Portal:Human rights

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Human rights are commonly understood as "inalienable fundamental rights to which a person is inherently entitled simply because she or he is a human being". Human rights are thus conceived as universal (applicable everywhere) and egalitarian (the same for everyone). These rights may exist as natural rights or as legal rights, in both national and international law.

The doctrine of human rights has been a cornerstone of public policy around the world – in international practice, within international law, global and regional institutions, in the policies of states and in the activities of non-governmental organization. In The idea of human rights it says: "if the public discourse of peacetime global society can be said to have a common moral language, it is that of human rights". Despite this, the strong claims made by the doctrine of human rights continue to provoke considerable skepticism and debates about the content, nature and justifications of human rights to this day. Indeed, the question of what is meant by a "right" is itself controversial and the subject of continued philosophical debate.

Many of the basic ideas that animated the movement developed in the aftermath of the Second World War and the atrocities of the Shoah, culminating in the adoption of the Universal Declaration of Human Rights in Paris by the United Nations General Assembly in 1948.

In 1949, 10 governments — Belgium, Denmark, France, Ireland, Italy, Luxembourg, the Netherlands, Norway, Sweden and the United Kingdom — set up the Council of Europe. It paved the way for the introduction of the European Convention on Human Rights, adopted in 1950, and the establishment of the European Court of Human Rights, to supervise states’ compliance with the convention.

The modern concept of human rights developed during the early Modern period, alongside the European secularization of Judeo-Christian ethics. The true forerunner of human rights discourse was the concept of natural rights which appeared as part of the medieval natural law tradition that became prominent during the Enlightenment with such philosophers as John Locke, Francis Hutcheson, and Jean-Jacques Burlamaqui, and featured prominently in the political discourse of the American Revolution and the French Revolution.

Selected article

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Multiculturalism in Canada in the sense of equal acceptance of races, religions and cultures was adopted as the official policy of the Canadian government during the prime ministership of Pierre Elliot Trudeau in the 1970s and 1980s. The Canadian government has been described as the instigator of multiculturalism as an ideology because of its public emphasis on the social importance of immigration. The Canadian Royal Commission on Bilingualism and Biculturalism is often referred to as the origins of modern political awareness of multiculturalism. Multiculturalism is reflected in the law through the Canadian Multiculturalism Act and section 27 of the Canadian Charter of Rights and Freedoms. Despite the official policies, segments of the Canadian population are critical of the concept(s) of a cultural mosaic and implantation(s) of multiculturalism.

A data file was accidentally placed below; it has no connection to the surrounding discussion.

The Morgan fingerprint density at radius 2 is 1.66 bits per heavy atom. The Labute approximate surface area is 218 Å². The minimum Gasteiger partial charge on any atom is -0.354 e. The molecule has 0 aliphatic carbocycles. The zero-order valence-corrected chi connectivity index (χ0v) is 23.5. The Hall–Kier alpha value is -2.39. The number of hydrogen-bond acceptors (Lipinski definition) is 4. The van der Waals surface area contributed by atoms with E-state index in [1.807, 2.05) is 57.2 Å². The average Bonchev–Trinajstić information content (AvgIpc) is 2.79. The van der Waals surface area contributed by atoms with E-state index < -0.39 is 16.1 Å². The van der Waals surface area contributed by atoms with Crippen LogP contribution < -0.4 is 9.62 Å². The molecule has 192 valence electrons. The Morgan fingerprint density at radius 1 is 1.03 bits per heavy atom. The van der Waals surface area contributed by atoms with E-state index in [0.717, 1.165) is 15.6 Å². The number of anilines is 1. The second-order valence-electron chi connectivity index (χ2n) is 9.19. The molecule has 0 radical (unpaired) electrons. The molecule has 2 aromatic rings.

Random picture

Sign in Durban that states the beach is for whites only under South African apartheid laws. (1989)
Credit: Guinnog
Sign in Durban (1989) that states the beach is for whites only under South African apartheid laws. The languages are English, Afrikaans (the language of the white minority which formed the ruling class in Apartheid South Africa), and isiZulu, the language of the dominant black population group in the Durban area.


Did you know...

... that the Convention on the Rights of Persons with Disabilities came into force on May 3, 2008?

... that Tom Kahn organized American unions' $300,000 aid to the Polish labor-union Solidarity in 1979–1981, despite Secretary of State Muskie's warnings that this aid might provoke a new Soviet invasion?

Random quote

All that is necessary for the triumph of evil is that good men do nothing.

Edmund Burke (1729-1797)

Selected biography

William Wilberforce by Karl Anton Hickel, ca. 1794

William Wilberforce (24 August 1759 – 29 July 1833) was a British politician, a philanthropist and a leader of the movement to abolish the slave trade. A native of Kingston upon Hull, Yorkshire, he began his political career in 1780 and became the independent Member of Parliament for Yorkshire (1784–1812). In 1785, he underwent a conversion experience and became an evangelical Christian, resulting in major changes to his lifestyle and a lifelong concern for reform. In 1787, he came into contact with Thomas Clarkson and a group of anti-slave-trade activists, including Granville Sharp, Hannah More and Charles Middleton. They persuaded Wilberforce to take on the cause of abolition, and he soon became one of the leading English abolitionists. He headed the parliamentary campaign against the British slave trade for twenty-six years until the passage of the Slave Trade Act 1807.

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Wikinews human rights category

Current events
  • July 3: German Bundestag votes for same-sex marriage
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  • March 27: Six aid workers dead in ambush in South Sudan
  • March 16: U.S. judge blocks second Trump travel ban
  • January 27: Protesters dance for gay rights, health care at Philadelphia 'Queer Rager'
  • January 26: Official death toll from Nigerian refugee camp airstrike passes 100
  • December 30: Uruguay ex-ruler Gregorio Alvarez dies at age 91
  • December 15: Evacuation corridor allows rebels and civilians to leave Aleppo
  • December 13: Detained journalist Mohamed Tamalt dies in Algeria

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